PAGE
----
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Hoffmann, R. A wiki for the life sciences where authorship matters. Nature Genetics (2008)

Platelet-fibrinogen interactions.

Binding of fibrinogen to GPIIb-IIIa on agonist-stimulated platelets results in platelet aggregation, presumably by crosslinking adjacent activated platelets. Although unactivated platelets express numerous copies of GPIIb-IIIa on their surface, spontaneous, and potentially deleterious, platelet aggregation is prevented by tightly regulating the fibrinogen binding activity of GPIIb-IIIa. Preliminary evidence suggests that it is the submembranous actin or actin-associated proteins that constrains GPIIb-IIIa in a low affinity state and that relief of this constraint by initiating actin filament turnover enables GPIIb-IIIa to bind fibrinogen. Two regions of the fibrinogen alpha chain that contain an RGD motif, as well as the carboxyl-terminus of the fibrinogen gamma chain, represent potential binding sites for GPIIb-IIIa in the fibrinogen molecule. However, ultrastructural studies using purified fibrinogen and GPIIb-IIIa, and studies using recombinant fibrinogen in which the RGD and relevant gamma chain motifs were mutated indicate that sequences located at the carboxyl-terminal end of the gamma chain mediates fibrinogen binding to GPIIb-IIIa. There is evidence that fibrinogen itself binds to regions in the amino terminal portions of both GPIIb and GPIIIa and that the sites interacting with the fibrinogen gamma chain and with RGD-containing peptides are spatially distinct. Nonetheless, there appears to be allosteric linkage between these sites, accounting for the ability of RGD-containing peptides to inhibit platelet aggregation and arterial thrombosis.[1]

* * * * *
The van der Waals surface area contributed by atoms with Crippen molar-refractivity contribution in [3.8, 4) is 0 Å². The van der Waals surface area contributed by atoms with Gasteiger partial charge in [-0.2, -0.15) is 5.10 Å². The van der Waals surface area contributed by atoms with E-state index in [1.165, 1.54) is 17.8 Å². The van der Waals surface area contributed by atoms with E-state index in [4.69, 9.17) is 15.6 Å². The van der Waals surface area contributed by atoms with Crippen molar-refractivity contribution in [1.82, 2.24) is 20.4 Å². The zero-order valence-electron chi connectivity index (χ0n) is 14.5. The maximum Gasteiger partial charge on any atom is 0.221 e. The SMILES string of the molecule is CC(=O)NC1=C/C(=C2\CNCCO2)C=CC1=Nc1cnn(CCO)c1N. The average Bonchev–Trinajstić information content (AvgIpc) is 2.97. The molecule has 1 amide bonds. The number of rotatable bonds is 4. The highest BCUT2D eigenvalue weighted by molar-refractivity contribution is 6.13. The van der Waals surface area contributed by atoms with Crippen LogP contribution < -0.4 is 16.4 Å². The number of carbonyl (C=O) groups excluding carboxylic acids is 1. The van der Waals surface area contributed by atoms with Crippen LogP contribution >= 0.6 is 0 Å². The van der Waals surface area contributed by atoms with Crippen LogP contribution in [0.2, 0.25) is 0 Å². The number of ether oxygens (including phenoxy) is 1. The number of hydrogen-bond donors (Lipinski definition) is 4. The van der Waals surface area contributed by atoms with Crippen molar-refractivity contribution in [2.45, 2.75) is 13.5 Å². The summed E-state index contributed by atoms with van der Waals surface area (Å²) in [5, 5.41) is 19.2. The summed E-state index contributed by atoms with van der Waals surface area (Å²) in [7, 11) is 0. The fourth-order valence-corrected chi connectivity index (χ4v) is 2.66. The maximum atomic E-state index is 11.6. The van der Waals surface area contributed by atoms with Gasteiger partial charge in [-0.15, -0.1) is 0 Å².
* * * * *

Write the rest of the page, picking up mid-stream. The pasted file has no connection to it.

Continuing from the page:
1. Platelet-fibrinogen interactions. Bennett, J.S. Ann. N. Y. Acad. Sci. (2001) [Pubmed]
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